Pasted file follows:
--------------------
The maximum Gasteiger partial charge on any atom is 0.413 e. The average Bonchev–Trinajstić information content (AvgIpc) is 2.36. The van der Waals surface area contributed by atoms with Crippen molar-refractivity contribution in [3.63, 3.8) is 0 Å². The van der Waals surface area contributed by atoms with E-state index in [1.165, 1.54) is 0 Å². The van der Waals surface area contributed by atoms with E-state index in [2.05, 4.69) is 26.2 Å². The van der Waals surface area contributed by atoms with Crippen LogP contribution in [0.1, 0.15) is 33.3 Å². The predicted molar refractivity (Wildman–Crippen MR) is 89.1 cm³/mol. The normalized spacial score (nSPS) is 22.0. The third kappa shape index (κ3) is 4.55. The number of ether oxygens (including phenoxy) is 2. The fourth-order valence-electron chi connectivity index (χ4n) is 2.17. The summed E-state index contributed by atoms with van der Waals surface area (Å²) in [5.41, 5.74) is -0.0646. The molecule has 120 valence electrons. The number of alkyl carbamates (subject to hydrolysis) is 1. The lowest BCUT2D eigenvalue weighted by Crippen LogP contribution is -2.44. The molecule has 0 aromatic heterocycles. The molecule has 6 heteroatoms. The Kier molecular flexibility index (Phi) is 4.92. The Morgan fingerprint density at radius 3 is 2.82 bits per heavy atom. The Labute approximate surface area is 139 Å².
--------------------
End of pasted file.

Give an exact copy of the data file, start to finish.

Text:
The maximum Gasteiger partial charge on any atom is 0.413 e. The average Bonchev–Trinajstić information content (AvgIpc) is 2.36. The van der Waals surface area contributed by atoms with Crippen molar-refractivity contribution in [3.63, 3.8) is 0 Å². The van der Waals surface area contributed by atoms with E-state index in [1.165, 1.54) is 0 Å². The van der Waals surface area contributed by atoms with E-state index in [2.05, 4.69) is 26.2 Å². The van der Waals surface area contributed by atoms with Crippen LogP contribution in [0.1, 0.15) is 33.3 Å². The predicted molar refractivity (Wildman–Crippen MR) is 89.1 cm³/mol. The normalized spacial score (nSPS) is 22.0. The third kappa shape index (κ3) is 4.55. The number of ether oxygens (including phenoxy) is 2. The fourth-order valence-electron chi connectivity index (χ4n) is 2.17. The summed E-state index contributed by atoms with van der Waals surface area (Å²) in [5.41, 5.74) is -0.0646. The molecule has 120 valence electrons. The number of alkyl carbamates (subject to hydrolysis) is 1. The lowest BCUT2D eigenvalue weighted by Crippen LogP contribution is -2.44. The molecule has 0 aromatic heterocycles. The molecule has 6 heteroatoms. The Kier molecular flexibility index (Phi) is 4.92. The Morgan fingerprint density at radius 3 is 2.82 bits per heavy atom. The Labute approximate surface area is 139 Å².